OPINION: US voters go to the polling booths on 3 November for a landmark presidential election that will be watched closely around the world.

The result will affect energy policy in the US oil heartlands, but its impact will ripple out to the Middle East, China and beyond.

The re-election of Donald Trump would give another short-term confidence boost to US drillers used to enjoying warm links to the White House.

Victory for his Democratic challenger Joe Biden could herald a major change in policy direction, with “green” energy the new order of the day.

The importance of a Biden victory for the rest of the world would not just be a pivot away from an overtly nationalist fossil fuel agenda.

It would remove the brake from having a US leadership role in global attempts to combat the growing disruption from climate change.

Last week, energy policy was at the centre of a dramatic final TV debate in Nashville between the two main candidates.

Biden was asked by Trump if he would close down the oil industry. “I would transition from the oil industry, yes,” responded the Democrat, adding, "because the oil industry pollutes significantly.”

Biden said fossil fuels must be replaced by renewable energy over time to help the US meet carbon emissions-reduction goals.

These comments were seized on by Trump as a “big mistake” that would lose Biden the support of five or six oil-rich states.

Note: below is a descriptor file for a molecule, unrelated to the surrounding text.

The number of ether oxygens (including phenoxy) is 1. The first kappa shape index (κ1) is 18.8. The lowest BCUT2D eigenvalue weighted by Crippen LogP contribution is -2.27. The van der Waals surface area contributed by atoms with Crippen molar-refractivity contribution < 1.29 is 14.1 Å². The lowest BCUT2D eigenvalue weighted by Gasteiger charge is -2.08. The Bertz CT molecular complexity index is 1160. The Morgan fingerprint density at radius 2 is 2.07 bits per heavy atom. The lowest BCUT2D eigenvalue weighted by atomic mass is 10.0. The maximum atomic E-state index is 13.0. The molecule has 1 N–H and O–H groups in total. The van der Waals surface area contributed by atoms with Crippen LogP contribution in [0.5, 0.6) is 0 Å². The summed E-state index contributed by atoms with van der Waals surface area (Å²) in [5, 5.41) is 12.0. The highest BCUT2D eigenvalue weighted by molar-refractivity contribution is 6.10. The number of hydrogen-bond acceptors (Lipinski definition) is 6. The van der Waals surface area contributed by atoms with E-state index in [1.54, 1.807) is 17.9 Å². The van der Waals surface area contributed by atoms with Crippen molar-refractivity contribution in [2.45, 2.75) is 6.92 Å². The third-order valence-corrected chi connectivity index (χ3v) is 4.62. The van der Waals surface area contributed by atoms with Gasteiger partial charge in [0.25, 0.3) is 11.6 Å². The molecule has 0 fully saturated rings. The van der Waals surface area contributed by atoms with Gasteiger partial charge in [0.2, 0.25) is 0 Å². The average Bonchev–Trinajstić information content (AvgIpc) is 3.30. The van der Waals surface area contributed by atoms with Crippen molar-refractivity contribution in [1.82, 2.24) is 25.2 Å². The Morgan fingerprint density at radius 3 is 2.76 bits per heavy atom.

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This election is more likely to be decided on Trump’s handling of the Covid-19 pandemic — which has claimed 200,000 lives in the US — than by the president’s energy policy.

In reality, Biden's comments were a restatement of his plans to spend $2 trillion on low-carbon initiatives.

The plan is to run down subsidies to the fossil fuel sector and create jobs elsewhere, but no-one talks of a blunt axe being wielded on oil and gas.

The truth is that the more radical change was introduced by Trump, who rolled back environmental regulation and opened up new areas for drilling.

He has given financial aid to the sector and spurred on the Opec+ cuts, but none of that has been enough to halt the collapse in oil prices or oil stock valuations.

Flagship US oil major ExxonMobil has just got turfed out of the S&P 500 index of top stocks for the first time since 1928.

The current president is a storyteller, not a truth teller, and playing to the crowd does no service for an energy sector that needs to deal with hard truths if it is to survive and prosper.

It may be tempting for shale drillers and any others living hand to mouth due to the fallout from Covid-19 to seek one more euphoric injection of verbal hyperbole or financial help from Trump.

But the world’s top investors and European oil majors are already putting their money into a low-carbon revolution as much as retaining commitments to fossil fuels.

They know the future of the planet lies in tackling global warming and that means an energy transition of the kind Biden understands and younger generations certainly want.

The US oil industry has a chance to control the low-carbon policymaking agenda if it changes direction now — and only one of the candidates offers a choice consistent with that challenge.

(This is an Upstream opinion piece.)